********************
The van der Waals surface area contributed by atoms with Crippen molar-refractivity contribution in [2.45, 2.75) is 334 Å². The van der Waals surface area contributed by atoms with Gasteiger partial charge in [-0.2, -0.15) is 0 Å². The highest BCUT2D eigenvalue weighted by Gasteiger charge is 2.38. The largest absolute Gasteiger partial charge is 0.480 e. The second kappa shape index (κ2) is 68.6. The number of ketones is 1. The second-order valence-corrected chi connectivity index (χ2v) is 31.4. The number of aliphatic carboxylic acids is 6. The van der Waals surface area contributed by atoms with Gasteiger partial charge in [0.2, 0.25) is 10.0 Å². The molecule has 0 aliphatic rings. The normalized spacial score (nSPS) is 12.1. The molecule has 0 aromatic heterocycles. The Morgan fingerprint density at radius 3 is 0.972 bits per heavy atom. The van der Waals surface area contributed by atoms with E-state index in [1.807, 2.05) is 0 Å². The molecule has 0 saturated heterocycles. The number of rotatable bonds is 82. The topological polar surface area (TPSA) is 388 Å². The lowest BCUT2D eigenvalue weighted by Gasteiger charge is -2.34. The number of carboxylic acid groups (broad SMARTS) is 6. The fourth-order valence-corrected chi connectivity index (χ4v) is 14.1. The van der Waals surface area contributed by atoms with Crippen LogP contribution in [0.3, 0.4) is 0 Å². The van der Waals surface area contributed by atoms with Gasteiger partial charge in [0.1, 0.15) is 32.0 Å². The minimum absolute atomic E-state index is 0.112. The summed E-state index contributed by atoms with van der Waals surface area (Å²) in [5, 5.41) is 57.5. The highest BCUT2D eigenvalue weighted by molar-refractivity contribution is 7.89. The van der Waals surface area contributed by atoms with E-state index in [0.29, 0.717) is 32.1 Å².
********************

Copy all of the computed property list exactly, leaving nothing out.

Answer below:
The van der Waals surface area contributed by atoms with Crippen molar-refractivity contribution in [2.45, 2.75) is 334 Å². The van der Waals surface area contributed by atoms with Gasteiger partial charge in [-0.2, -0.15) is 0 Å². The highest BCUT2D eigenvalue weighted by Gasteiger charge is 2.38. The largest absolute Gasteiger partial charge is 0.480 e. The second kappa shape index (κ2) is 68.6. The number of ketones is 1. The second-order valence-corrected chi connectivity index (χ2v) is 31.4. The number of aliphatic carboxylic acids is 6. The van der Waals surface area contributed by atoms with Gasteiger partial charge in [0.2, 0.25) is 10.0 Å². The molecule has 0 aliphatic rings. The normalized spacial score (nSPS) is 12.1. The molecule has 0 aromatic heterocycles. The Morgan fingerprint density at radius 3 is 0.972 bits per heavy atom. The van der Waals surface area contributed by atoms with E-state index in [1.807, 2.05) is 0 Å². The molecule has 0 saturated heterocycles. The number of rotatable bonds is 82. The topological polar surface area (TPSA) is 388 Å². The lowest BCUT2D eigenvalue weighted by Gasteiger charge is -2.34. The number of carboxylic acid groups (broad SMARTS) is 6. The fourth-order valence-corrected chi connectivity index (χ4v) is 14.1. The van der Waals surface area contributed by atoms with Crippen LogP contribution in [0.3, 0.4) is 0 Å². The van der Waals surface area contributed by atoms with Gasteiger partial charge in [0.1, 0.15) is 32.0 Å². The minimum absolute atomic E-state index is 0.112. The summed E-state index contributed by atoms with van der Waals surface area (Å²) in [5, 5.41) is 57.5. The highest BCUT2D eigenvalue weighted by molar-refractivity contribution is 7.89. The van der Waals surface area contributed by atoms with E-state index in [0.29, 0.717) is 32.1 Å².